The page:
So why am I posting videos of folk rock from the 80’s? Well I completely fell in love with their second single, “Slow Down”, sampled from Edie Brickell hit. It is probably the single the most people think of when it comes to Brand Nubian. All three MC’s have potent verses directed toward the ladies that are out of control. The brothers are trying to get them to avoid living the fast life. I googled the word classic and this video popped up.
Brand Nubian – Slow Down
Remember Positive K, from the ever popular, hella annoying, “I Gotta Man”? He joined the party on the most creative song title ever, “Grand Puba, Positive and L.G.” No lessons here, just straight rhyming. The 2 MC’s trade verses over a simple yet enjoyable backdrop. Being a big Honeymooners fan, my favorite line is:
Grip the mic til my hands get calloused
And ill tell you like Ralph Kramden told Alice
Grand Puba also showcased a reggae flavor toward the end of this song. He showcased this same flavor throughout the entire dancehall influenced “Who Can Get Busy Like This Man”. This was a good way to mix up the album. “Try To Do Me” was another attempt to add a different flavor. Producer Dave Hall got behind the board and created something the ladies would gravitate toward. He went on to produce for some of the biggest names such as Madonna, Janet Jackson and Mariah Carey. This was his first credited production and had a distinct new jack swing to it. Now this may not flow with the rest of the album, but I gotta admit, I used the rewind button in my Sony yellow walkman a few times to this song.
Puba has first solo joint on “Wake Up”. He encourages Black Men to become more conscious. Puba has the listener questioning everything from history to the church. He expresses frustration that his mother gives so much to the church, but barely has anything to support the family…. a central theme in Five Percent teaching. He even go on to discuss feelings of anger that stems from the belief that people outside of the community keeps them oppressed due to drugs and misinformation. Puba spits powerful lyrics like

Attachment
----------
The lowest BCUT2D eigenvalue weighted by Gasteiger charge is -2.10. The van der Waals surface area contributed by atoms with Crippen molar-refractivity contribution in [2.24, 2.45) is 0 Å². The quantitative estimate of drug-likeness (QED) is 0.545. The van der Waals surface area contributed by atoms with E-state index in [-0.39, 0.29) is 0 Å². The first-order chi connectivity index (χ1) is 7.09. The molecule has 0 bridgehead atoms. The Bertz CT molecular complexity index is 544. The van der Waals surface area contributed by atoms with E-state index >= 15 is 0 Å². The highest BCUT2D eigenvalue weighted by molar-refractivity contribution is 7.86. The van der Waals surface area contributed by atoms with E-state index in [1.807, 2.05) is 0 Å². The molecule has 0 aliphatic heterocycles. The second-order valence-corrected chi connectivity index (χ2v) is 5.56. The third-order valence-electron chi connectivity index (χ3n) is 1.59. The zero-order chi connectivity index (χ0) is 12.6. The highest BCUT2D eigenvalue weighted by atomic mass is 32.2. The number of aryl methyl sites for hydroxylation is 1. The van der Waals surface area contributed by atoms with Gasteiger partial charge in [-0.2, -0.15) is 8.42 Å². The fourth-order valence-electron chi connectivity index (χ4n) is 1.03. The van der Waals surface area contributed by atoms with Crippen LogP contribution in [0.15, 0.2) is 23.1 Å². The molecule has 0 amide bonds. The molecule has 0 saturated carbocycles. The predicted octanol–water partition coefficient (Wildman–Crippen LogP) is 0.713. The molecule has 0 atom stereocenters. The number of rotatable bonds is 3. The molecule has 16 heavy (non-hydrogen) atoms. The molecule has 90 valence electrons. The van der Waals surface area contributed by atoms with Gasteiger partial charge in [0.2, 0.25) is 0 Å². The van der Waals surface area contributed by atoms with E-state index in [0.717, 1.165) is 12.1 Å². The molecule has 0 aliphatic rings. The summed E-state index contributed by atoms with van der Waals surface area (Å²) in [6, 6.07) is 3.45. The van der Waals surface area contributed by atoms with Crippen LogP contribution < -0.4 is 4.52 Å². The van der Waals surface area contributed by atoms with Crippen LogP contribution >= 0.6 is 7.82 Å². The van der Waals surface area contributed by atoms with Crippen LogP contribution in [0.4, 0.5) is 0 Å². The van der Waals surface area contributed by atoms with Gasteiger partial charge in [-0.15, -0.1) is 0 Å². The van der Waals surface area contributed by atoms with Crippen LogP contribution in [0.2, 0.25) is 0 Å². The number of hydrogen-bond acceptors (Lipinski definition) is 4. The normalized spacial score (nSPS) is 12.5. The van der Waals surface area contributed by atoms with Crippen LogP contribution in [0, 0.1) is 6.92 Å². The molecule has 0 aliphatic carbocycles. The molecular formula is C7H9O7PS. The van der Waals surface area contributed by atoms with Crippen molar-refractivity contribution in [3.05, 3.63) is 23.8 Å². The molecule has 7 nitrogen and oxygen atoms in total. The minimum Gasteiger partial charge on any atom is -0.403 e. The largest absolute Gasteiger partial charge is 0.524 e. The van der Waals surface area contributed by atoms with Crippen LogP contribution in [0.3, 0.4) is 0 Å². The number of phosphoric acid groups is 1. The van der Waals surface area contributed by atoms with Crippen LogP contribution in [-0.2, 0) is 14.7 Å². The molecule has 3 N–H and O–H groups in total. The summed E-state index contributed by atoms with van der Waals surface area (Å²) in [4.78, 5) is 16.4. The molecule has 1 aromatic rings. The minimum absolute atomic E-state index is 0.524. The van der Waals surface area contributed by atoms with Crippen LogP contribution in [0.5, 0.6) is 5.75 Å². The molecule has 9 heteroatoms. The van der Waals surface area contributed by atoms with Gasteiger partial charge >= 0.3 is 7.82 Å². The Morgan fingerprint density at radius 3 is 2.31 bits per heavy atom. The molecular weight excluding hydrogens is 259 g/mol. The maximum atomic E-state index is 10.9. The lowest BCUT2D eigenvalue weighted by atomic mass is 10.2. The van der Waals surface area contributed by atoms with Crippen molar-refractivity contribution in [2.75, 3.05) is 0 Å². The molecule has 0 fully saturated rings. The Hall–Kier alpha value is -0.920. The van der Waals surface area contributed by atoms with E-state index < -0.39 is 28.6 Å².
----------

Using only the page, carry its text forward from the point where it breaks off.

Well here some food for thought, many fought for the sport
And the black man still come up short
Its time to motivate, build and elevate
Blind, deaf and dumb, we gotta change their mindstate
So I dip dip diver, civilize a 85er
I can go on and on discussing The Five Percent Nation of Gods and Earths, but I want you to keep reading.
There are 2 versions on the album: The Stimulated Dummies version and the video version, The Reprise in the Sunshine version. Same lyrics, the Roy Ayers sample on the latter is something special. The video was banned from MTV for awhile. It features a black man wearing whiteface. The preacher in the video replaced this depiction. I know I use this word 143 times a week, but this is the epitome of classic hip hop.
Brand Nubian – Wake Up
We wrap things up with “Dedication” as Grand Puba shouts out his favorite MCs, then proceeds to give us some final rhymes. He finishes with some more shout outs
“What more can I say, I wouldn’t be here today,
if the old school didn’t pave the way”
If that line sounds familiar, it’s because the immortal Tupac sampled that line on the hook of his song “Old School” on the powerful Me Against The World album.
Tupac – Old School
Some people may call this album racist. I call it three talented MC’s giving us positive, uplifting and conscious lyrics over jazz loops and hard beats. So do you think The Source got it right by awarding this with 5 mics!
Brand Nubian – One For All